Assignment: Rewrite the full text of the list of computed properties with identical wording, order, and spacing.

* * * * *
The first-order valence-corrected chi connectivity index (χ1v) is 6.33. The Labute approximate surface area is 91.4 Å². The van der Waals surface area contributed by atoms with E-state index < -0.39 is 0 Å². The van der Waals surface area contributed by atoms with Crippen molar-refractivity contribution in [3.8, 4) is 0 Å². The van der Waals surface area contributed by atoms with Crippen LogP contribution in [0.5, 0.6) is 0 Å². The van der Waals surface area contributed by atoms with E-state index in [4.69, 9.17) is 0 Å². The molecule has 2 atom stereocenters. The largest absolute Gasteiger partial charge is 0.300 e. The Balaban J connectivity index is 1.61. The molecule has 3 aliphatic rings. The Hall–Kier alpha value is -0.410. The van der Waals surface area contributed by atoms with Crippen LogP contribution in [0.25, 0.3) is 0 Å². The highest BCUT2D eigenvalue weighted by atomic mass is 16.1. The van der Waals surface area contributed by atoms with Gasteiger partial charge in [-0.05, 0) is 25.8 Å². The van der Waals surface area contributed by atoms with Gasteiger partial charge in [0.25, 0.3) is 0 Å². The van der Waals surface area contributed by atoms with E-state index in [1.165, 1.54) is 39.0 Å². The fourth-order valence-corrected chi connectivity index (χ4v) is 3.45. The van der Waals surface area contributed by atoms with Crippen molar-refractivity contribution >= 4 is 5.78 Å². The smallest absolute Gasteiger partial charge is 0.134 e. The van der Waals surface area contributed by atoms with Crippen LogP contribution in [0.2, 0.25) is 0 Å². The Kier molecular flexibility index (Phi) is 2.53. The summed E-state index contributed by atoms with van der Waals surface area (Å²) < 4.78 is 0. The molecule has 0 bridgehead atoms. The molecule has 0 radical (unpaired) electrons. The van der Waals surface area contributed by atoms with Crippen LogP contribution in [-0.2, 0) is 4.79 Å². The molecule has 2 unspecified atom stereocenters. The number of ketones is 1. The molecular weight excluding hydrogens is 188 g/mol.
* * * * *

The first-order valence-corrected chi connectivity index (χ1v) is 6.33. The Labute approximate surface area is 91.4 Å². The van der Waals surface area contributed by atoms with E-state index < -0.39 is 0 Å². The van der Waals surface area contributed by atoms with Crippen molar-refractivity contribution in [3.8, 4) is 0 Å². The van der Waals surface area contributed by atoms with Crippen LogP contribution in [0.5, 0.6) is 0 Å². The van der Waals surface area contributed by atoms with E-state index in [4.69, 9.17) is 0 Å². The molecule has 2 atom stereocenters. The largest absolute Gasteiger partial charge is 0.300 e. The Balaban J connectivity index is 1.61. The molecule has 3 aliphatic rings. The Hall–Kier alpha value is -0.410. The van der Waals surface area contributed by atoms with Crippen LogP contribution in [0.25, 0.3) is 0 Å². The highest BCUT2D eigenvalue weighted by atomic mass is 16.1. The van der Waals surface area contributed by atoms with Gasteiger partial charge in [-0.05, 0) is 25.8 Å². The van der Waals surface area contributed by atoms with Gasteiger partial charge in [0.25, 0.3) is 0 Å². The van der Waals surface area contributed by atoms with E-state index in [1.165, 1.54) is 39.0 Å². The fourth-order valence-corrected chi connectivity index (χ4v) is 3.45. The van der Waals surface area contributed by atoms with Crippen molar-refractivity contribution >= 4 is 5.78 Å². The smallest absolute Gasteiger partial charge is 0.134 e. The van der Waals surface area contributed by atoms with Crippen LogP contribution in [0.2, 0.25) is 0 Å². The Kier molecular flexibility index (Phi) is 2.53. The summed E-state index contributed by atoms with van der Waals surface area (Å²) < 4.78 is 0. The molecule has 0 bridgehead atoms. The molecule has 0 radical (unpaired) electrons. The van der Waals surface area contributed by atoms with Crippen LogP contribution in [-0.2, 0) is 4.79 Å². The molecule has 2 unspecified atom stereocenters. The number of ketones is 1. The molecular weight excluding hydrogens is 188 g/mol.